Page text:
Arthroscopic Cartilage Lesion Preparation in the Human Knee Using Standard Curette Technique: Morphologic Variations and Location-Dependent Qualitative Differences Demonstrated by Histologic Examination
Author(s):
Blasiak A. (Poland)
,
Blasiak A. (Poland)
Affiliations:
Sadlik B.
,
Sadlik B.
Affiliations:
Matlak A.
,
Matlak A.
Affiliations:
Klon W.
,
Klon W.
Affiliations:
Puszkarz M.
,
Puszkarz M.
Affiliations:
Whyte G.
Whyte G.
Affiliations:
ESSKA Academy. BLASIAK A. 05/09/18; 209316; P03-1875 Topic: Arthroscopic Surgery
Mr. Adrian BLASIAK
Mr. Adrian BLASIAK
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Abstract
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Objectives: To examine the quality of arthroscopic cartilage debridement using curette technique by comparing variations within cartilage lesions prepared in human cadaveric knee specimens. A secondary aim is to compare the properties of cartilage lesions prepared by surgeons of varying experience.

Methods: Standardized cartilage lesions (8x15mm), located to the medial/lateral condyle and medial/lateral trochlea were created within human cadaver knees by 40 orthopaedic surgeons. Histologic specimens were prepared to examine the verticality of surrounding cartilage walls at the front and rear aspects of the lesions, and to characterize the properties of surrounding cartilage, the cartilage wall profile, the debrided lesion depth, bone sinusoid access, and the bone surface profile.

Results: There was no significant association of cartilage lesion wall verticality and surgeon experience. Mean cartilage wall verticality was superior at the rear aspect of the lesion compared to the front aspect (p < 0.001). Variability was identified in the morphology of surrounding cartilage (p<0.001), cartilage wall profile (p=0.016), debrided lesion depth (p=0.028), bone sinusoid access (p=0.009), and bone surface profile (p=0.040).

Conclusions: Arthroscopic cartilage lesion preparation using standard curette technique results in inferior perpendicularity of surrounding cartilage walls at the front aspect of the defect, compared to the rear aspect. Depth of debridement is generally acceptable for the purposes of cartilage repair procedures, although there is significant variability, with debridement depths often being either too superficial or too deep to the calcified cartilage layer. Surgeon experience does not appear to impact morphologic properties of cartilage lesions prepared arthroscopically using curettes.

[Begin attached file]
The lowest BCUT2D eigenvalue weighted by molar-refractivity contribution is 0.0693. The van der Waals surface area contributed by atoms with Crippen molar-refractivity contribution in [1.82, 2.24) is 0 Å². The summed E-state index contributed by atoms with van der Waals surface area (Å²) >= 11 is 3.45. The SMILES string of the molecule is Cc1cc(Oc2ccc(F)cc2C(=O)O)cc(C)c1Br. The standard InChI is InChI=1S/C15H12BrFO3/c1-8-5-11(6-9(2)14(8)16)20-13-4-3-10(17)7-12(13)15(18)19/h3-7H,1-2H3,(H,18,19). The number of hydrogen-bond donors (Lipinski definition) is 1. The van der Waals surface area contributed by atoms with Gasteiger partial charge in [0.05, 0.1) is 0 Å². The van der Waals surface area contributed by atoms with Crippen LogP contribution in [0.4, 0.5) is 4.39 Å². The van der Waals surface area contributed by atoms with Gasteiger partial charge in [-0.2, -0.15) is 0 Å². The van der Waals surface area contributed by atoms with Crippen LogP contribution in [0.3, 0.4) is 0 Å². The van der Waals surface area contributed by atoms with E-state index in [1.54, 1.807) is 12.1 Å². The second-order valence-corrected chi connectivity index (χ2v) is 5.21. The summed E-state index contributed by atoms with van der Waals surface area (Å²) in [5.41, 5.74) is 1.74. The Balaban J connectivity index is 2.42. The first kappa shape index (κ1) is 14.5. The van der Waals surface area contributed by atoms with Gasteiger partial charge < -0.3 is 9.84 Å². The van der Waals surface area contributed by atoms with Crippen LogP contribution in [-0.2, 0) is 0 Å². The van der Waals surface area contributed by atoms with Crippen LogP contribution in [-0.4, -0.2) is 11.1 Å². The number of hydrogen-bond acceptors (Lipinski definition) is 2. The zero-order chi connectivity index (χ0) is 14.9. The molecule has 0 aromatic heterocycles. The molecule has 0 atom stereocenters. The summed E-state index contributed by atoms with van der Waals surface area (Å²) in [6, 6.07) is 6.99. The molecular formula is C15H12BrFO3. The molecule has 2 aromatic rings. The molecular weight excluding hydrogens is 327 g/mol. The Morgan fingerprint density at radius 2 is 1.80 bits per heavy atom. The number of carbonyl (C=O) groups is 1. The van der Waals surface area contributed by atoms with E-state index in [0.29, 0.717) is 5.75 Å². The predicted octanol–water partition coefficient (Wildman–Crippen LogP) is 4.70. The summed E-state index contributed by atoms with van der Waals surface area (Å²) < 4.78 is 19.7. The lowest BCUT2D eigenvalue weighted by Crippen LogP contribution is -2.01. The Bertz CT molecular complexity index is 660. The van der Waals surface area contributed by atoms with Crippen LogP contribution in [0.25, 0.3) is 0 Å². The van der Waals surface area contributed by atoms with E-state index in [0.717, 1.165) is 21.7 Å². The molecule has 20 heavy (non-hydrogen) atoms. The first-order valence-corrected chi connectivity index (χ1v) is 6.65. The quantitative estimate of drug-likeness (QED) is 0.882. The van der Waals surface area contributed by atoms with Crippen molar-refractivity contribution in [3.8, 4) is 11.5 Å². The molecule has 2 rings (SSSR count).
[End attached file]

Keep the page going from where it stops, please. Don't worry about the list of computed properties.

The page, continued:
Keywords:
Articular Cartilage, Cartilage Repair, Knee, Arthroscopy, Histology Scoring Systems
Objectives: To examine the quality of arthroscopic cartilage debridement using curette technique by comparing variations within cartilage lesions prepared in human cadaveric knee specimens. A secondary aim is to compare the properties of cartilage lesions prepared by surgeons of varying experience.

Methods: Standardized cartilage lesions (8x15mm), located to the medial/lateral condyle and medial/lateral trochlea were created within human cadaver knees by 40 orthopaedic surgeons. Histologic specimens were prepared to examine the verticality of surrounding cartilage walls at the front and rear aspects of the lesions, and to characterize the properties of surrounding cartilage, the cartilage wall profile, the debrided lesion depth, bone sinusoid access, and the bone surface profile.

Results: There was no significant association of cartilage lesion wall verticality and surgeon experience. Mean cartilage wall verticality was superior at the rear aspect of the lesion compared to the front aspect (p < 0.001). Variability was identified in the morphology of surrounding cartilage (p<0.001), cartilage wall profile (p=0.016), debrided lesion depth (p=0.028), bone sinusoid access (p=0.009), and bone surface profile (p=0.040).

Conclusions: Arthroscopic cartilage lesion preparation using standard curette technique results in inferior perpendicularity of surrounding cartilage walls at the front aspect of the defect, compared to the rear aspect. Depth of debridement is generally acceptable for the purposes of cartilage repair procedures, although there is significant variability, with debridement depths often being either too superficial or too deep to the calcified cartilage layer. Surgeon experience does not appear to impact morphologic properties of cartilage lesions prepared arthroscopically using curettes.

Keywords:
Articular Cartilage, Cartilage Repair, Knee, Arthroscopy, Histology Scoring Systems
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